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Evaluation of Street Sweeping as a Stormwater Quality Management Tool in Three Residential Basins in Madison, Wisconsin


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Editor's Note: Although this study concluded in 2006, results were not published and provided to WorldSweeper until early in 2008. Note that our coverage includes an approximately 25-minute audio interview with William Selbig, which you'll find referenced at the bottom of this page.

by William R. Selbig and Roger T. Bannerman

Abstract

Recent technological improvements have increased the ability of street sweepers to remove sediment and other debris from street surfaces; the effect of these technological advancements on stormwater quality is largely unknown. The U.S. Geological Survey, in cooperation with the City of Madison and the Wisconsin Department of Natural Resources, evaluated three street-sweeper technologies from 2002 through 2006.

Elgin Sweeper

Regenerative-air, vacuum-assist, and mechanical-broom street sweepers were operated on a frequency of once per week (high frequency) in separate residential basins in Madison, Wisconsin, to measure each sweeper's ability to not only reduce street-dirt yield but also improve the quality of stormwater runoff. A second mechanical-broom sweeper operating on a frequency of once per month (low frequency) was also evaluated to measure reductions in street-dirt yield only.

The sweeper types used were all provided by Elgin. The regenerative air machines were Crosswinds, the vacuum-assist machines were Whirlwinds and the broom sweepers were Pelican models.

A paired-basin study design was used to compare street-dirt and stormwater-quality samples during a calibration period (no sweeping) and a treatment period (weekly sweeping). The basis of this paired-basin approach is that the relation between paired street-dirt and stormwater-quality loads for the control and tests basins is constant until a major change is made at one of the basins. At that time, a new relation will develop. Changes in either street-dirt and/or stormwater quality as a result of street sweeping could then be quantified by use of statistical tests.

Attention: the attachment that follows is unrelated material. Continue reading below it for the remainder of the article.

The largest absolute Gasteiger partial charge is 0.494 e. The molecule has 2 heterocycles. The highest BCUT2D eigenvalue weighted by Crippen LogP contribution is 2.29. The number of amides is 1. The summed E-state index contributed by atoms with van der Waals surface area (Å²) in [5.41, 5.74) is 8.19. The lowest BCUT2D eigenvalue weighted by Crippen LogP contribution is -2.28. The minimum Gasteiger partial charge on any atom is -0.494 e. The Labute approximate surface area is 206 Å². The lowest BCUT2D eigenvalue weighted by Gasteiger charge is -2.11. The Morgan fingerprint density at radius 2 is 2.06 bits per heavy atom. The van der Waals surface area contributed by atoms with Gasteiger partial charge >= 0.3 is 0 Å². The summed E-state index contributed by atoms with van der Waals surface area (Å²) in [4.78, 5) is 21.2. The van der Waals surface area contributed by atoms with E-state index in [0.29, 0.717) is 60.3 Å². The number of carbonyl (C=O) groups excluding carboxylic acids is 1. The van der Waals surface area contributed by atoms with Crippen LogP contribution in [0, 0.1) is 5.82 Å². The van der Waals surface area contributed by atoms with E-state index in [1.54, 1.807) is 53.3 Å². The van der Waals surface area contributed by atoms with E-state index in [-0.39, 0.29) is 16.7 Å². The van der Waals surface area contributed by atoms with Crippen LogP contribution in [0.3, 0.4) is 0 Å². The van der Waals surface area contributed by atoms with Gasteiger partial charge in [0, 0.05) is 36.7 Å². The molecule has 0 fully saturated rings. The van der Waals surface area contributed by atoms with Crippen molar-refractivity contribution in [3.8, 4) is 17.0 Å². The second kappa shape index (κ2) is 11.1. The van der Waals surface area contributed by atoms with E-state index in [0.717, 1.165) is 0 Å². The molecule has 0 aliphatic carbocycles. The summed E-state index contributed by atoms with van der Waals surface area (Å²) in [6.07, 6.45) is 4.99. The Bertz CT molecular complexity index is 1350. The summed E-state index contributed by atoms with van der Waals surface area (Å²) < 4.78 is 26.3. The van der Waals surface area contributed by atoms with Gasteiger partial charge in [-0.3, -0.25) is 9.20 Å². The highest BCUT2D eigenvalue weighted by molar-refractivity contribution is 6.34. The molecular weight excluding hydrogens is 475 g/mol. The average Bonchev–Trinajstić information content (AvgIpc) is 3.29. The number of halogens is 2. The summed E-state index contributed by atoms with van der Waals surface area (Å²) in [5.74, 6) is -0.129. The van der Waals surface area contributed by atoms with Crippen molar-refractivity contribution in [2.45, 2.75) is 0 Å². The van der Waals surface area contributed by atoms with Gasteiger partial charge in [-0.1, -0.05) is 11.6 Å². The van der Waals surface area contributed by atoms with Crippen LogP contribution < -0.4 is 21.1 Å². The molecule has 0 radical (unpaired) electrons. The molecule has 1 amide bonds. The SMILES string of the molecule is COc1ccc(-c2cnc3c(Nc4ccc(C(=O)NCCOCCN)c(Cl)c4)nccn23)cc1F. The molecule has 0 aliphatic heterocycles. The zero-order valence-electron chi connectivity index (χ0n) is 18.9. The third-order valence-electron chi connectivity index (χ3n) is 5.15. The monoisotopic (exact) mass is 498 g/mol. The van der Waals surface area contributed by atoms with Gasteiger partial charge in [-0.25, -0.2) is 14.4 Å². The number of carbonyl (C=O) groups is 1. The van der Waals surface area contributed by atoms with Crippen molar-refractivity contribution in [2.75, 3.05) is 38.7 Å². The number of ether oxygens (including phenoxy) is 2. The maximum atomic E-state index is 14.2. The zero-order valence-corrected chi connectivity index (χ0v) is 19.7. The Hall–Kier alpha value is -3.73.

Street-dirt samples collected weekly during the calibration period and twice per week during the treatment period, once before and once after sweeping, were dried and separated into seven particle-size fractions ranging from less than 63 micrometers to greater than 2 millimeters. Street-dirt yield evaluation was based on a computed mass per unit length of pounds per curb-mile.

An analysis of covariance was used to measure the significance of the effect of street sweeping at the end of the treatment period and to quantify any reduction in street-dirt yield. Both the regenerative-air and vacuum-assist sweepers produced reductions in street-dirt yield at the 5-percent significance level.

Street-dirt yield was reduced by an average of 76, 63, and 20 percent in the regenerative-air, vacuum-assist, and high-frequency broom basins, respectively. The low-frequency broom basin showed no significant reductions in street-dirt yield.

Sand-size particles (greater than 63 micrometers) recorded the greatest overall reduction. Street-sweeper pickup efficiency was determined by computing the difference between weekly street-dirt yields before and after sweeping cleaning. The regenerative-air and vacuum-assist sweepers had similar pickup efficiencies of 25- and 30-percent, respectively. The mechanical broom sweeper operating at high frequency was considerably less efficient, removing an average of 5-percent of street-dirt yield.

The effects of street sweeping on stormwater quality were evaluated by use of statistical tests to compare event mean concentrations and loads computed for individual storms at the control and test basins. Loads were computed by multiplying the event mean concentrations by storm-runoff volumes. Only ammonia-nitrogen for the test basin with the vacuum-assist sweeper showed significant load increases over the control basin, at the 10-percent significance level, of 63 percent.

Difficulty in detecting significant changes in constituent stormwater-quality loads could be due, in part, to the large amount of variability in the data. Coefficients of variation for the majority of constituent loads were greater than one, indicating substantial variability. The ability to detect changes in constituent stormwater-quality loads was likely hampered by an inadequate number of samples in the data set.

However, sediment transport in the storm-sewer pipe, sediment washing onto the street from other source areas, winter sand application, and sampling challenges were additional sources of variability within each study basin and may have increased the difficulty in evaluating street sweeping as a stormwater quality management tool.

The entire study is available online at the USGS website. We also have it linked here on the WorldSweeper.com website as a PDF file.

To hear a 25-minute audio interview (mp3 format) conducted by our editor, Ranger Kidwell-Ross with study co-author, William Selbig, click on the link shown to the right (opens into a new window).

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